Church of St. David in Wales

This item appears on page 80 of the January 2011 issue.
This is subscriber only post.
Get one year of online-only access — only $15!
Below is a sample of the article.
Please login or subscribe to ITN to read the entire post.

If you would like to read an issue from the archives that is free to nonsubscribers click here.
Church interior.

For three days in May 2009, my wife, Rose, and I were shown around the Abergavenny part of Wales by good friends of ours from England, Betty and Alan Madden. The Angel Hotel was our base (July ’10, pg. 48).

On our way to see Brecon Beacons National Park in the Black Mountains (where, unfortunately, morning mist and overcast weather obscured many of the wonderful views), we stopped at the most memorable place we would visit on our Wales mini-tour: the Church of St. David.

About eight miles north of Abergavenny, we turned from a main road onto the narrow lane that snakes through the Vale of Ewyas. Soon, and near the ridge-top Offa’s Dyke Trail (for hiking), we were at the tiny hamlet of Llanthony, really just two or three buildings in a small, grassy clearing bounded by open fields, low stone walls and steep, forested mountains.

One side of the clearing holds the little, one-room, stone Church of St. David, the Patron Saint of Wales. It was built in the 12th century on what is believed to be the site of St. David’s sixth-century monastic cell.

The outside of the building is not impressive, but the interior immediately captures your spirit with its chapel-like feel. It has an arched wooden ceiling, two small green leaded windows over the altar and whitewashed walls that hold a number of ornate and engraved historical stone markers.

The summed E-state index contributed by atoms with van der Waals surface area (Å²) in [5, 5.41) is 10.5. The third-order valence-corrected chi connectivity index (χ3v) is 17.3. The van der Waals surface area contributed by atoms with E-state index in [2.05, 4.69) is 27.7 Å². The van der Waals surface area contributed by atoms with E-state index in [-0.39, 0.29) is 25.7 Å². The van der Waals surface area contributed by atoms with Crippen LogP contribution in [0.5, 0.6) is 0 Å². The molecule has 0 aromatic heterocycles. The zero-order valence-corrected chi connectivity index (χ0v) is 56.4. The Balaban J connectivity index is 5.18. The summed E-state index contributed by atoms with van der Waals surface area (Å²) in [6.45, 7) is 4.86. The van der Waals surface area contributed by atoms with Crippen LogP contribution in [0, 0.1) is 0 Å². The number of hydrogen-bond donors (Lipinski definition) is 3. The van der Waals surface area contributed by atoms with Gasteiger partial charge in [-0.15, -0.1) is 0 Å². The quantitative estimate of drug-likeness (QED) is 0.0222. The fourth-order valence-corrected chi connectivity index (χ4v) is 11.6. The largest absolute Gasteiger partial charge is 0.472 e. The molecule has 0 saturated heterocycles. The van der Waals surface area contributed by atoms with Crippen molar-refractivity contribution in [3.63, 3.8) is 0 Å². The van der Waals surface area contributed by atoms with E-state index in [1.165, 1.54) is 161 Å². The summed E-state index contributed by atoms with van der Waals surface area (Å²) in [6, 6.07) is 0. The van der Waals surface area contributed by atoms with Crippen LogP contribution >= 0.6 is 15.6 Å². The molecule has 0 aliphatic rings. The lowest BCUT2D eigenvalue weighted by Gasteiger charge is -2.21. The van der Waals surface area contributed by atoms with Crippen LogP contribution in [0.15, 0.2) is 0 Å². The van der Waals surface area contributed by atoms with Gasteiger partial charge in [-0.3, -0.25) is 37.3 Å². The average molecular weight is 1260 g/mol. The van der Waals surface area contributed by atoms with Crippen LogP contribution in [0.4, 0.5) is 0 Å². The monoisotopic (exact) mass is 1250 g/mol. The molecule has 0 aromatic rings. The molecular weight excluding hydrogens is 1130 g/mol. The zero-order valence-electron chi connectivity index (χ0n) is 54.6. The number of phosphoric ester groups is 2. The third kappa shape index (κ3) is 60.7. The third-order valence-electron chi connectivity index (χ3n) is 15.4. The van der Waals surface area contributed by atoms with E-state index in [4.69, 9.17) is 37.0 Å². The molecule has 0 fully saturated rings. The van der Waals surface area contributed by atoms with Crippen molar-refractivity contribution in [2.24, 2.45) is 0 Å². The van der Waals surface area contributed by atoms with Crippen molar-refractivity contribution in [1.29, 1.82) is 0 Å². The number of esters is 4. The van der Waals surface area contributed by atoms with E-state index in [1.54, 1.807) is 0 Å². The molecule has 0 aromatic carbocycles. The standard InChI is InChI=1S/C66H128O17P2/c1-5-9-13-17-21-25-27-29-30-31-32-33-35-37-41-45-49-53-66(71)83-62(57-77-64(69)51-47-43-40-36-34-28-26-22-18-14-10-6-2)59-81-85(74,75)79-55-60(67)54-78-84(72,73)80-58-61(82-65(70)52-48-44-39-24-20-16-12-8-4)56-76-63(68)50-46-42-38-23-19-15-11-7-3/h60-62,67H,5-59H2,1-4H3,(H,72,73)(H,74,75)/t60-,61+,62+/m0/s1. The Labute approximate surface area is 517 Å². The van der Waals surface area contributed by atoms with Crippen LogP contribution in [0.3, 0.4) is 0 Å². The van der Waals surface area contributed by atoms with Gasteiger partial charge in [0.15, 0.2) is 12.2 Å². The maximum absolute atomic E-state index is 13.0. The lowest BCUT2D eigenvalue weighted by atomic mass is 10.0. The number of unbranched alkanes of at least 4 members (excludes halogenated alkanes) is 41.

On the other side of the clearing are the remains of a 12th-century Augustinian priory. Part of the ruins has been restored into a charming, four-bedroom B&B, with rooms furnished as they would have been in the days of the priory. There is a bar and café as well.

Attached to the hotel are the remaining ruins — tall, classic stone arches in need of repair but adding a dramatic punch to the countryside. It would be hard to visit this site without feeling a part of history.

JOE PHELAN

Lincoln, CA

Please login or subscribe to ITN to read the entire post.
Church interior.

For three days in May 2009, my wife, Rose, and I were shown around the Abergavenny part of Wales by good friends of ours from England, Betty and Alan Madden. The Angel Hotel was our base (July ’10, pg. 48).

On our way to see Brecon Beacons National Park in the Black Mountains (where, unfortunately, morning mist and overcast weather obscured many of the wonderful views), we stopped at the most memorable place we would visit on our Wales mini-tour: the Church of St. David.

About eight miles north of Abergavenny, we turned from a main road onto the narrow lane that snakes through the Vale of Ewyas. Soon, and near the ridge-top Offa’s Dyke Trail (for hiking), we were at the tiny hamlet of Llanthony, really just two or three buildings in a small, grassy clearing bounded by open fields, low stone walls and steep, forested mountains.

One side of the clearing holds the little, one-room, stone Church of St. David, the Patron Saint of Wales. It was built in the 12th century on what is believed to be the site of St. David’s sixth-century monastic cell.

The outside of the building is not impressive, but the interior immediately captures your spirit with its chapel-like feel. It has an arched wooden ceiling, two small green leaded windows over the altar and whitewashed walls that hold a number of ornate and engraved historical stone markers.

On the other side of the clearing are the remains of a 12th-century Augustinian priory. Part of the ruins has been restored into a charming, four-bedroom B&B, with rooms furnished as they would have been in the days of the priory. There is a bar and café as well.

Attached to the hotel are the remaining ruins — tall, classic stone arches in need of repair but adding a dramatic punch to the countryside. It would be hard to visit this site without feeling a part of history.

JOE PHELAN

Lincoln, CA